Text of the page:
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Quantitative Assessment of the Sensitivity of Various Commercial Reverse Transcriptases Based on Armored HIV RNA

Here we report a systematic comparison of 11 commercially available reverse transciptases for cDNA synthesis. Our analysis reveals significant variation in the sesntivity of these enzymes with Accuscript and Superscript III ranking as the most sensitive and consistent between replicates.

Nov 30, 2010

Authors: J. Okello, L. Rodriguez, D. Poinar, K. Bos, A. Okwi, G. Bimenya, N. Sewankambo, K. Henry, M. Kuch, H. Poinar

PLoS One, November 2010. DOI:10.1371/journal.pone.0013931


The in-vitro reverse transcription of RNA to its complementary DNA, catalyzed by the enzyme reverse transcriptase, is the most fundamental step in the quantitative RNA detection in genomic studies. As such, this step should be as analytically sensitive, efficient and reproducible as possible, especially when dealing with degraded or low copy RNA samples. While there are many reverse transcriptases in the market, all claiming to be highly sensitive, there is need for a systematic independent comparison of their applicability in quantification of rare RNA transcripts or low copy RNA, such as those obtained from archival tissues.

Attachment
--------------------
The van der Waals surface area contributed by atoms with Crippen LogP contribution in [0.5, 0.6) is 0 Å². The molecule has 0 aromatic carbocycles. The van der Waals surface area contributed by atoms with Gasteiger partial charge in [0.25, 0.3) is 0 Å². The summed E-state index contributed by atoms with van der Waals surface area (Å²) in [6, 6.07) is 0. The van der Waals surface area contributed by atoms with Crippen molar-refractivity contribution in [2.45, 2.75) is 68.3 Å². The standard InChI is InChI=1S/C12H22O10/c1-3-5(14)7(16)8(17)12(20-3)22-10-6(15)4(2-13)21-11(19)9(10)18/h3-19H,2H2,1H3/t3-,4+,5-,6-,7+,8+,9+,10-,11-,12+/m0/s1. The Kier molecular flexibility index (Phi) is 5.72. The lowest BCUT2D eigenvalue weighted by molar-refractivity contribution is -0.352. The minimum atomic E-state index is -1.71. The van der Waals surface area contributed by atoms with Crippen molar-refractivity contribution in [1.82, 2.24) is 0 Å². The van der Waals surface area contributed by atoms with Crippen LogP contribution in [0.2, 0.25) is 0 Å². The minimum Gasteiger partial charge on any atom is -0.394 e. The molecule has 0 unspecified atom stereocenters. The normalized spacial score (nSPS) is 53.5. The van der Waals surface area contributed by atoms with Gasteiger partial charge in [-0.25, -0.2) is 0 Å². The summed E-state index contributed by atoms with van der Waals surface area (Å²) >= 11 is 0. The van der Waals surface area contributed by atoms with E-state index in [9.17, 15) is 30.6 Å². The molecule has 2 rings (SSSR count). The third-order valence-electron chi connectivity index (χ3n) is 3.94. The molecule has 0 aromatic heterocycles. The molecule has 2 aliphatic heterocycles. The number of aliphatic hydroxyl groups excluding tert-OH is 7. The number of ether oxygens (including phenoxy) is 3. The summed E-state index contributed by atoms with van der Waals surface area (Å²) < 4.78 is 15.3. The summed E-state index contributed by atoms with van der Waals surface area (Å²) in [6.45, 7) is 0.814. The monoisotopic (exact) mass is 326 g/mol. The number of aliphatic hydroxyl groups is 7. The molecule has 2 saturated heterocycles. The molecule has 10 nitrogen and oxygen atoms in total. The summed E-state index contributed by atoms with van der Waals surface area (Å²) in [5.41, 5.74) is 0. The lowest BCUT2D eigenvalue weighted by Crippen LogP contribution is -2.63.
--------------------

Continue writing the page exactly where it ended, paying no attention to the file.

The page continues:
Methodology/Principal Findings

We performed RT-qPCR to assess the sensitivity and reproducibility of 11 commercially available reverse transcriptases in cDNA synthesis from low copy number RNA levels. As target RNA, we used a serially known number of Armored HIV RNA molecules, and observed that 9 enzymes we tested were consistently sensitive to ~1,000 copies, seven of which were sensitive to ~100 copies, while only 5 were sensitive to ~10 RNA template copies across all replicates tested. Despite their demonstrated sensitivity, these five best performing enzymes (Accuscript, HIV-RT, M-MLV, Superscript III and Thermoscript) showed considerable variation in their reproducibility as well as their overall amplification efficiency. Accuscript and Superscript III were the most sensitive and consistent within runs, with Accuscript and Superscript II ranking as the most reproducible enzymes between assays.


We therefore recommend the use of Accuscript or Superscript III when dealing with low copy number RNA levels, and suggest purification of the RT reactions prior to downstream applications (eg. qPCR) to augment detection. Although the results presented in this study were based on a viral RNA surrogate, and applied to nucleic acid lysates derived from archival formalin-fixed paraffin embedded tissue, their relative performance on RNA obtained from other tissue types may vary, and needs future evaluation.

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